Hugo Cabret Question #19 ~ Johnny

by Brian Selznick

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Liz
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Hugo Cabret Question #19 ~ Johnny

Unread postby Liz » Fri Jul 30, 2010 7:30 am

What do you think drew Johnny to option this book for IN? What could it have been about the book that spoke to Johnny?
You can't judge a book by its cover.

The only thing that matters is the ending. It's the most important part of the story.

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Re: Hugo Cabret Question #19 ~ Johnny

Unread postby Buster » Fri Jul 30, 2010 5:21 pm

Just speculating, but I think there are several things that might have appealed to him. First, many of the characters are "outsiders", people struggling against the tide to remain true to themselves The intensive visual aspects of the book probably played a part, and also think he might have been drawn to the cinematic aspects of the story. Knowing he's a fan of early film, I'd imagine all of those connections appealed to him as well.

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Re: Hugo Cabret Question #19 ~ Johnny

Unread postby Liz » Fri Jul 30, 2010 11:06 pm

I agree.....silent films and Paris.
You can't judge a book by its cover.

The only thing that matters is the ending. It's the most important part of the story.

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Re: Hugo Cabret Question #19 ~ Johnny

Unread postby fansmom » Fri Jul 30, 2010 11:46 pm

Thanks, Buster and Liz! I'd been pondering this off and on for hours, and now I've finally got an explanation!

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Re: Hugo Cabret Question #19 ~ Johnny

Unread postby Liz » Sat Jul 31, 2010 12:04 am

And I’ve been pondering how to articulate what I want to say in response to the other point of Buster's about Johnny’s attraction to outsiders who are true to themselves. I totally agree with this. Johnny has played many characters such as Hugo….those who aren’t necessarily accepted by society, but who follow their hearts or obsessions….those who may falter in some way, but redeem themselves in the end......or "reinvent" themselves.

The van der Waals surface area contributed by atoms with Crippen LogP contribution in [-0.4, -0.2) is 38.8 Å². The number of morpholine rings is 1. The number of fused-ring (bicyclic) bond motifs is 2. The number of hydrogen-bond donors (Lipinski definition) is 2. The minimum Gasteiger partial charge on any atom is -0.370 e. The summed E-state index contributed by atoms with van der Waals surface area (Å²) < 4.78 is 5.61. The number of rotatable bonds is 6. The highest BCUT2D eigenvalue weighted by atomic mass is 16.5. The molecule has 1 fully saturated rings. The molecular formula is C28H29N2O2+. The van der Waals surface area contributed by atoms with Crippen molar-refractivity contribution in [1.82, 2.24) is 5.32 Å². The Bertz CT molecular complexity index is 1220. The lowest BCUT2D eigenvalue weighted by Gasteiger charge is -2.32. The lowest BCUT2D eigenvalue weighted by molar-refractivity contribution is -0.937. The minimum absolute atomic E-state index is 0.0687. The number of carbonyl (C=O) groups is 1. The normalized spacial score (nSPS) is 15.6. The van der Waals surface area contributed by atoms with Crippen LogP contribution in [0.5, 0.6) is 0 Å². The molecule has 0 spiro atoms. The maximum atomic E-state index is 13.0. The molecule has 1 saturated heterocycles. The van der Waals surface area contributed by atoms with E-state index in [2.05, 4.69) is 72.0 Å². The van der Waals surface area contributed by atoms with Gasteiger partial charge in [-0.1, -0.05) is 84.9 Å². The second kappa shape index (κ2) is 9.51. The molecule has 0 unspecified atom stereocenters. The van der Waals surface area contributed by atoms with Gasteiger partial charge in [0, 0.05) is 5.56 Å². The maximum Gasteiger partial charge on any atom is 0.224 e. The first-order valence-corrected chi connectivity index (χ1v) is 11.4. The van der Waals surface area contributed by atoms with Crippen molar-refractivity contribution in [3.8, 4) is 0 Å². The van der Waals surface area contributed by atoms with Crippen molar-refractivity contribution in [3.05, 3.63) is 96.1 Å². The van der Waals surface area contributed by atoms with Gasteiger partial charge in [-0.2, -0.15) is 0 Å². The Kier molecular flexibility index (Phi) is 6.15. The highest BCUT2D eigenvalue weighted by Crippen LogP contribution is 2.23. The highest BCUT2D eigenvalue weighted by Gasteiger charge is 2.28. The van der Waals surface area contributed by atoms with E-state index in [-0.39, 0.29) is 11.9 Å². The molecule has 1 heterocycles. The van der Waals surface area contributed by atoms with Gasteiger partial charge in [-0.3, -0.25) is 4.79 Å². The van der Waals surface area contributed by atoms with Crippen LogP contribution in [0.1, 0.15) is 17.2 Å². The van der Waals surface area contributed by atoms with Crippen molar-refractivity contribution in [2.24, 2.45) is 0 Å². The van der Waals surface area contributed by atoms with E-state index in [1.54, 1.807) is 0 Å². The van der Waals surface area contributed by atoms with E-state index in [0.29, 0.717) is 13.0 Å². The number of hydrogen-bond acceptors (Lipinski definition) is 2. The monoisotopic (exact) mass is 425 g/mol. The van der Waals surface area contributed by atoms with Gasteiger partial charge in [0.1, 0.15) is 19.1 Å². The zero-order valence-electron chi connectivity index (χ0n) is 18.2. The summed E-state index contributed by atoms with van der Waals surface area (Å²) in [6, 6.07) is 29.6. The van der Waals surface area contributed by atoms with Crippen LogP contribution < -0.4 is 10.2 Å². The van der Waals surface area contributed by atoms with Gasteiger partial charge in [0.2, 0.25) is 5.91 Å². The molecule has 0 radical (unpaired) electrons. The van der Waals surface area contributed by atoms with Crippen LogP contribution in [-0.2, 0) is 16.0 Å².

You can't judge a book by its cover.

The only thing that matters is the ending. It's the most important part of the story.

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Re: Hugo Cabret Question #19 ~ Johnny

Unread postby gemini » Sat Jul 31, 2010 12:39 am

I agree with everything you ladies have mentioned, the film aspect, Paris. We know Johnny loves earlier times like the 30s. I was also wondering if he wasn’t looking for another story that might interest his children.
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Re: Hugo Cabret Question #19 ~ Johnny

Unread postby ladylinn » Sat Jul 31, 2010 10:12 am

I have had to think about this question for a day -
#1 - it is a terrific story that appeals to both adults and children. One that Johnny's kiddies can see and enjoy.
#2 - It is challenging to film with 1930's Paris as the backdrop. The rail station and movie house etc.
#3 - His interest in history of film making and those who were the creators.

Also as others have said before me, the characters are so appealing and on the edge of norm.

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Re: Hugo Cabret Question #19 ~ Johnny

Unread postby nebraska » Sat Jul 31, 2010 9:01 pm

These are all very good answers!

My first instinct was to say simply that the book is unique. I certainly have never seen anything quite like it before.

But of course Paris, silent film all of that would interest him. :cool:

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Re: Hugo Cabret Question #19 ~ Johnny

Unread postby Boo-Radley » Tue Aug 03, 2010 12:59 pm

Good afternoon. This is a great question. I imagine that drawings were very instrumental in Johnny's decision to option this book, because Selznick's drawings look like the storyboard sequencing of scenes in a film. For example, the way the reader is initially drawn into the story by Selznick beginning with the wide view of the sun coming up over the Paris and then zooming in on the exterior of the train station, the bustling crowd within and finally Hugo. I also think that the story Georges Melies with respect to the history of film, would have been very interesting for Johnny. Finally, the fact that the book takes place in Paris during the 1930's, I feel would have appealed very much to Johnny as well.

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